Magical moments at carnival

Shiny signs were affixed to utility poles throughout the city each July. The carnival was coming!

The dusty, scorched grass and cracked parking lots of the City Park were about to turn into a paradise of rides and games.

Rose City Rides came to town while we were sleeping. At least it seemed so. We didn’t see them coming and we didn’t go to the park early to watch them settle in. It would spoil the surprise.

Instead, we started looking for change – in the sofa, inside the car’s ashtray, and even outside along the sidewalks.

We cashed in bottles and did some chores around the house. If we wanted to go to the carnival, we needed money.

On the evening of the opening of the carnival, the city was in full effervescence. Every car seemed to be turning toward the park. Children were rushing down the sidewalks as if the sidewalk was burning their sneaker soles.

I turned my feet around towards the carnival, trying not to run. The pockets of my shorts were ringing with coins. I felt rich and so happy to live in the city, walking distance to everything.

When entering the city park or the carnival grounds, the first thing I noticed was the smell. It was a mixture of popcorn, motor oil and sweat. I took a deep breath through my nose and held it, adding it to my favorite memories.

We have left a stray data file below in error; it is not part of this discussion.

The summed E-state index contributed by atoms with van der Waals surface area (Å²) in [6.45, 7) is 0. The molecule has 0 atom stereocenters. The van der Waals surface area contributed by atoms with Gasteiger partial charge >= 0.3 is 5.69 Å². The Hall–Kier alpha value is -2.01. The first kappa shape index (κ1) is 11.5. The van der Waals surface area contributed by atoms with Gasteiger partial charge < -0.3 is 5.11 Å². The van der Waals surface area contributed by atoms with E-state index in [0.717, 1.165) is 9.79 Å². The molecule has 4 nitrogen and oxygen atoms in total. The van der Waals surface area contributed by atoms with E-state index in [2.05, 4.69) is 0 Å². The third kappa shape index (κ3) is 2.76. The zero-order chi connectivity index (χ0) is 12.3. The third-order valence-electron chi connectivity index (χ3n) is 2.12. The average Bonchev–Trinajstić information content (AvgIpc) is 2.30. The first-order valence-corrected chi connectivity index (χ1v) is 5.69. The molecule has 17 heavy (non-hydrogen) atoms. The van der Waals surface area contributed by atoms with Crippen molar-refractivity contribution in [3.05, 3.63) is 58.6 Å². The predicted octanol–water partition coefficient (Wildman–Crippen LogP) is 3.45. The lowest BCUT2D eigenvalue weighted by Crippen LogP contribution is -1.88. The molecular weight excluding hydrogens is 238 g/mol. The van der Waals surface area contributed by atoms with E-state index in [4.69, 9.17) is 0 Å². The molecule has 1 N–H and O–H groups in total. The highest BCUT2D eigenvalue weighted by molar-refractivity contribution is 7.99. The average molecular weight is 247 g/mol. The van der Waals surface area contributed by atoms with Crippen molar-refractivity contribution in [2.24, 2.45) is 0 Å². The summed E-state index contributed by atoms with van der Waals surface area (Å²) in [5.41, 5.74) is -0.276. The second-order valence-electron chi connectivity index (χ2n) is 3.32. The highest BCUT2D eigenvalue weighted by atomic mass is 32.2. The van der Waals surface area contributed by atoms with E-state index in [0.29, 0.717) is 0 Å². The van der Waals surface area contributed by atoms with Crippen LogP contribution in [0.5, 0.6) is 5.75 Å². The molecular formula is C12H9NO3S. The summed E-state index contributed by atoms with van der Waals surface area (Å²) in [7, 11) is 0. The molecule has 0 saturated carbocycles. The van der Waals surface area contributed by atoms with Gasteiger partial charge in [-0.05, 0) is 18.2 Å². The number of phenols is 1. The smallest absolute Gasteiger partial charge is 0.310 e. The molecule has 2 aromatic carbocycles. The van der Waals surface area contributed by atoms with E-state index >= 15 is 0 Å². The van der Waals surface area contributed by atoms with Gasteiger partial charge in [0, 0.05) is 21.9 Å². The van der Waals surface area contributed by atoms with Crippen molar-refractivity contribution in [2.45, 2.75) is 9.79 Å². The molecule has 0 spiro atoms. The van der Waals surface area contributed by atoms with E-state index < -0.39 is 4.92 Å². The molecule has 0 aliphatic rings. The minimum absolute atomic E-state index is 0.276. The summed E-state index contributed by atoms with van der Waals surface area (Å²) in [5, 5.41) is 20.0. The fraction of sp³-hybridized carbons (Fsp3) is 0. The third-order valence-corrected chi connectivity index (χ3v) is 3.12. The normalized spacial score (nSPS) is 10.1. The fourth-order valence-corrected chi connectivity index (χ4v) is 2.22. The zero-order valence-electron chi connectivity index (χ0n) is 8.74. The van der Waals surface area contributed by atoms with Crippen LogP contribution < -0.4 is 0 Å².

Then the sounds. A little music floated in the torrid air. Engines creaked and creaked. Male voices were yelling garbled words that sounded like laughter.

Huge black electrical cords snaked through the grass, connecting lights and noises together. Tiny trailers, cheerfully painted to conceal their rusty seams, housed cotton candy machines and funnel-shaped cake pans. They circled the rides like old west wagons; the aromas bombarded us as we passed.

The Ferris wheel looked like a giant hoop. Around the giant wheel were the silver scrambler, tilt-a-whirl, and little kiddie rides in the shapes of cars, planes, and animals.

As I hurried from ride to ride, I watched the stalls at the perimeter of the carnival grounds. Men in sleeveless T-shirts sat or stood inside each, announcing promises of great prizes for the price of a ticket.

I did not go to these stands. My favorite game was not followed by a screaming man. It stood alone, like a glittering island.

Claw machines. Glass boxes filled with cheap cameras, rings, ceramic statues and belt buckles stood side by side atop a trailer that stood outside the hubbub of peddled games.

I bought my tokens, inserted one, and turned the metal handle on the box of my choice.

A small claw was swinging madly above the ocean of gifts. At a moment determined by fate, his descent began. The open mouth collapsed against an object below and the claw began to close.

I prayed for a prize. I watched the metal teeth scrape against a jewel and almost pick it up. Then the claw closed and returned to its perch just below the upper glass.

More tokens. More tries with the claw. Prices juggled and moved, changing angles. I couldn’t give up. Every token I spent brought me closer to a win.

I won a few small toys that night, but nothing valuable. The best treasures were still there, just below the ever-moving claw. But I could still win them, and all I needed was a little luck.

And I had reason to smile on my way home.

There was tomorrow night and the following night. Carnival was in town and it was a magical time.